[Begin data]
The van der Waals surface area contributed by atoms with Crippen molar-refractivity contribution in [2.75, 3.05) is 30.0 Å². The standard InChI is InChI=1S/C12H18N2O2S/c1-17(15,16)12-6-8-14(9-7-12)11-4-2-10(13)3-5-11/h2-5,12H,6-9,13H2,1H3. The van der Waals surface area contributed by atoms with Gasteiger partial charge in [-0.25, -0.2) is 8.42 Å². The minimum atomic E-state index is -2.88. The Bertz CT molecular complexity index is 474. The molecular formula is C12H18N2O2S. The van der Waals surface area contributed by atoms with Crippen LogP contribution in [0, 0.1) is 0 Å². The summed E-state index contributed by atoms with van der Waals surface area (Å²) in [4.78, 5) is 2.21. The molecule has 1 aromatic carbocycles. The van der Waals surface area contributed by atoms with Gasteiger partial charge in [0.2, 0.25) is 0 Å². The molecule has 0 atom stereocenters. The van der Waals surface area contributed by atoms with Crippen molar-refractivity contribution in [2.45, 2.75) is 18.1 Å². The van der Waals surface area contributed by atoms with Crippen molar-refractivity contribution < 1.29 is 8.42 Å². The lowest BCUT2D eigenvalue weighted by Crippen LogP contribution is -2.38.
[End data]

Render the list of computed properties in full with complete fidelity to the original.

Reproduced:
The van der Waals surface area contributed by atoms with Crippen molar-refractivity contribution in [2.75, 3.05) is 30.0 Å². The standard InChI is InChI=1S/C12H18N2O2S/c1-17(15,16)12-6-8-14(9-7-12)11-4-2-10(13)3-5-11/h2-5,12H,6-9,13H2,1H3. The van der Waals surface area contributed by atoms with Gasteiger partial charge in [-0.25, -0.2) is 8.42 Å². The minimum atomic E-state index is -2.88. The Bertz CT molecular complexity index is 474. The molecular formula is C12H18N2O2S. The van der Waals surface area contributed by atoms with Crippen LogP contribution in [0, 0.1) is 0 Å². The summed E-state index contributed by atoms with van der Waals surface area (Å²) in [4.78, 5) is 2.21. The molecule has 1 aromatic carbocycles. The van der Waals surface area contributed by atoms with Gasteiger partial charge in [0.2, 0.25) is 0 Å². The molecule has 0 atom stereocenters. The van der Waals surface area contributed by atoms with Crippen molar-refractivity contribution in [2.45, 2.75) is 18.1 Å². The van der Waals surface area contributed by atoms with Crippen molar-refractivity contribution < 1.29 is 8.42 Å². The lowest BCUT2D eigenvalue weighted by Crippen LogP contribution is -2.38.